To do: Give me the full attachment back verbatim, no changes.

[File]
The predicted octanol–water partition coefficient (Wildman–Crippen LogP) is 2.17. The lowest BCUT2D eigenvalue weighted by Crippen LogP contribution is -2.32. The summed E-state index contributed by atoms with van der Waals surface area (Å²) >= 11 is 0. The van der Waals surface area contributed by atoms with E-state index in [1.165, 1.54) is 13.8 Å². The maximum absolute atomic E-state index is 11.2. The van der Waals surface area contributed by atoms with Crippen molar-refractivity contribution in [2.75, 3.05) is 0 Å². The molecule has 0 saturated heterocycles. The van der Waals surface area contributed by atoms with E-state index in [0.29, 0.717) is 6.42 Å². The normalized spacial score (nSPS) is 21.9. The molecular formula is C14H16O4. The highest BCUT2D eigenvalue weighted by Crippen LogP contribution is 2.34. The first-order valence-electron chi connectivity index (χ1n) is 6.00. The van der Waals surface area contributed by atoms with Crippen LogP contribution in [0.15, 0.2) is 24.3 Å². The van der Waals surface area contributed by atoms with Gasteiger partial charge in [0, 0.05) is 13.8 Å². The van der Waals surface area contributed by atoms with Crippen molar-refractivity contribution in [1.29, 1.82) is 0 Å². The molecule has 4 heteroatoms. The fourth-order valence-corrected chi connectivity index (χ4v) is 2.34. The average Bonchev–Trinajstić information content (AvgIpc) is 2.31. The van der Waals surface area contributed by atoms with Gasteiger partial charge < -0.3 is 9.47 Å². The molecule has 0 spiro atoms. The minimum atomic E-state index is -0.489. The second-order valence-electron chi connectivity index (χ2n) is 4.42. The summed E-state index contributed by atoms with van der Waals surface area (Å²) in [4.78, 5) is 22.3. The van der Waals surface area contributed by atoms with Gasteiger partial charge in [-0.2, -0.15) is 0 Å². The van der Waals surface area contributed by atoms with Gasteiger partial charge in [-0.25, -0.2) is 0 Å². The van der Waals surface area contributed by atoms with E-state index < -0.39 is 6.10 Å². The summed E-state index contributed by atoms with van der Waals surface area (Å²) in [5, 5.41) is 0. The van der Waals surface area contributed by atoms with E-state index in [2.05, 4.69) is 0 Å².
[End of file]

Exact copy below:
The predicted octanol–water partition coefficient (Wildman–Crippen LogP) is 2.17. The lowest BCUT2D eigenvalue weighted by Crippen LogP contribution is -2.32. The summed E-state index contributed by atoms with van der Waals surface area (Å²) >= 11 is 0. The van der Waals surface area contributed by atoms with E-state index in [1.165, 1.54) is 13.8 Å². The maximum absolute atomic E-state index is 11.2. The van der Waals surface area contributed by atoms with Crippen molar-refractivity contribution in [2.75, 3.05) is 0 Å². The molecule has 0 saturated heterocycles. The van der Waals surface area contributed by atoms with E-state index in [0.29, 0.717) is 6.42 Å². The normalized spacial score (nSPS) is 21.9. The molecular formula is C14H16O4. The highest BCUT2D eigenvalue weighted by Crippen LogP contribution is 2.34. The first-order valence-electron chi connectivity index (χ1n) is 6.00. The van der Waals surface area contributed by atoms with Crippen LogP contribution in [0.15, 0.2) is 24.3 Å². The van der Waals surface area contributed by atoms with Gasteiger partial charge in [0, 0.05) is 13.8 Å². The van der Waals surface area contributed by atoms with Crippen molar-refractivity contribution in [1.29, 1.82) is 0 Å². The molecule has 4 heteroatoms. The fourth-order valence-corrected chi connectivity index (χ4v) is 2.34. The average Bonchev–Trinajstić information content (AvgIpc) is 2.31. The van der Waals surface area contributed by atoms with Gasteiger partial charge < -0.3 is 9.47 Å². The molecule has 0 spiro atoms. The minimum atomic E-state index is -0.489. The second-order valence-electron chi connectivity index (χ2n) is 4.42. The summed E-state index contributed by atoms with van der Waals surface area (Å²) in [4.78, 5) is 22.3. The van der Waals surface area contributed by atoms with Gasteiger partial charge in [-0.2, -0.15) is 0 Å². The van der Waals surface area contributed by atoms with Gasteiger partial charge in [-0.25, -0.2) is 0 Å². The van der Waals surface area contributed by atoms with E-state index < -0.39 is 6.10 Å². The summed E-state index contributed by atoms with van der Waals surface area (Å²) in [5, 5.41) is 0. The van der Waals surface area contributed by atoms with E-state index in [2.05, 4.69) is 0 Å².